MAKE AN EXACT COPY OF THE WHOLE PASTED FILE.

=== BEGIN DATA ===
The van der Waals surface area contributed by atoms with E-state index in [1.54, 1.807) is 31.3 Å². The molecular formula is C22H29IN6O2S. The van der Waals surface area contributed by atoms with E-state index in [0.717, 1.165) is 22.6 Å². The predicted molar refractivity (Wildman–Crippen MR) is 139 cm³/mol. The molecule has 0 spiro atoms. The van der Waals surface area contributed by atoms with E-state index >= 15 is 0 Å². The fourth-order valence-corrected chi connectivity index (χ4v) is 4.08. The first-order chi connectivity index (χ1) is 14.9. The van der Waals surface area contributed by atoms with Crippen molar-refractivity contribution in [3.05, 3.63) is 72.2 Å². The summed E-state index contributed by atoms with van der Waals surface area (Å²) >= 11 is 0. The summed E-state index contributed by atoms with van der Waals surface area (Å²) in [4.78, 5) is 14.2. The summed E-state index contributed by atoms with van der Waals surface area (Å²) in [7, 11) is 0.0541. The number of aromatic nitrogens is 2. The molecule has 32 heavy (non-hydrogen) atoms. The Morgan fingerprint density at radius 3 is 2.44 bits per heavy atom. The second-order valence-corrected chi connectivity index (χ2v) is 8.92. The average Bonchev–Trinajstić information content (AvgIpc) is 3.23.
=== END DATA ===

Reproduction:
The van der Waals surface area contributed by atoms with E-state index in [1.54, 1.807) is 31.3 Å². The molecular formula is C22H29IN6O2S. The van der Waals surface area contributed by atoms with E-state index in [0.717, 1.165) is 22.6 Å². The predicted molar refractivity (Wildman–Crippen MR) is 139 cm³/mol. The molecule has 0 spiro atoms. The van der Waals surface area contributed by atoms with E-state index >= 15 is 0 Å². The fourth-order valence-corrected chi connectivity index (χ4v) is 4.08. The first-order chi connectivity index (χ1) is 14.9. The van der Waals surface area contributed by atoms with Crippen molar-refractivity contribution in [3.05, 3.63) is 72.2 Å². The summed E-state index contributed by atoms with van der Waals surface area (Å²) >= 11 is 0. The summed E-state index contributed by atoms with van der Waals surface area (Å²) in [4.78, 5) is 14.2. The summed E-state index contributed by atoms with van der Waals surface area (Å²) in [7, 11) is 0.0541. The number of aromatic nitrogens is 2. The molecule has 32 heavy (non-hydrogen) atoms. The Morgan fingerprint density at radius 3 is 2.44 bits per heavy atom. The second-order valence-corrected chi connectivity index (χ2v) is 8.92. The average Bonchev–Trinajstić information content (AvgIpc) is 3.23.